He bounces his fingers along my spine, lightly, barely pausing as he presses
the offending vertebrae, muttering,
“L4, T12 C7, C4, C3, C2,”
He stands behind me, cradles the crown of my head in one hand, my jaw in the other
The CRACK resounds, and leaves me shaky.
I think about highly trained assassins and wonder
what the difference is
between the angle of relief and the angle of death.
10 degrees? Less?
I ask my chiropractor, and it turns out
they never discussed this at chiropractor school,
It was assumed there would be no death snaps,
like in hair-cutting school they assume no one will get stabbed in the eye with scissors.
That crack is loud.
Subsequent internet research reveals that ending a person with a single swift twist of the neck, is much harder than one might think
from watching Die Hard, multiple episodes of Buffy the Vampire Slayer, and that scene in A Long Kiss Goodnight where Geena Davis kills the deer.
According to one website (with no listed outside sources), it takes between 900 and 1500 Newtons to fracture a C2 vertebrae.
According to another website, a Newton—a term of which I have no recollection from high school physics—is the amount of force needed to accelerate one kilogram of mass at a rate of one kilometer per second squared.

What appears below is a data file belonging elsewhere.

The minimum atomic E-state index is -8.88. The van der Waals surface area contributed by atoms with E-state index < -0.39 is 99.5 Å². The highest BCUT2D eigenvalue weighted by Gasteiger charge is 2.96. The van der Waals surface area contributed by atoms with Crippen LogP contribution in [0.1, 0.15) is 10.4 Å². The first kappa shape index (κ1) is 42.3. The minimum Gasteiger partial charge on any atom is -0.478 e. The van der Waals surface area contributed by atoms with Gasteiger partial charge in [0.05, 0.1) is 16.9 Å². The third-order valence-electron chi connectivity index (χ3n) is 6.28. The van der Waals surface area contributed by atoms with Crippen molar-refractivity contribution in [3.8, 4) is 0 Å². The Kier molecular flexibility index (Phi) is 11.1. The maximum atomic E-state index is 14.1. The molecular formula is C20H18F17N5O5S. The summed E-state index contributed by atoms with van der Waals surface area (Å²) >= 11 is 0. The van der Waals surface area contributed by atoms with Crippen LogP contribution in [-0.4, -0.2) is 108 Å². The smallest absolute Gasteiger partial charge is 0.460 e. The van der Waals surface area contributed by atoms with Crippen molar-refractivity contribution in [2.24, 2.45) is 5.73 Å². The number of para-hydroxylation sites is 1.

Another website—referred to since it’s hard to visualize those words that start with kilo—says a Newton might be compared to the weight of a single quarter-pound hamburger.
Which is also difficult to visualize. 900 quarter-pounders torqueing a neck? Is that 300 McDonald’s paper bags? does three burgers per bag seem reasonable? could four fit? or would the bags no longer fold securely and spill open as you tried to stack them on the side of someone’s face?
My chiropractor is not so speedy or forceful as a car wreck.
My inner wanna-be-poet likes the idea that the difference between life and death is only a few degrees.
But this is not the metaphor for it.
There is also the matter of some 1400 Newtons.
- Snap, Crackle & Pop (relovertigo.wordpress.com)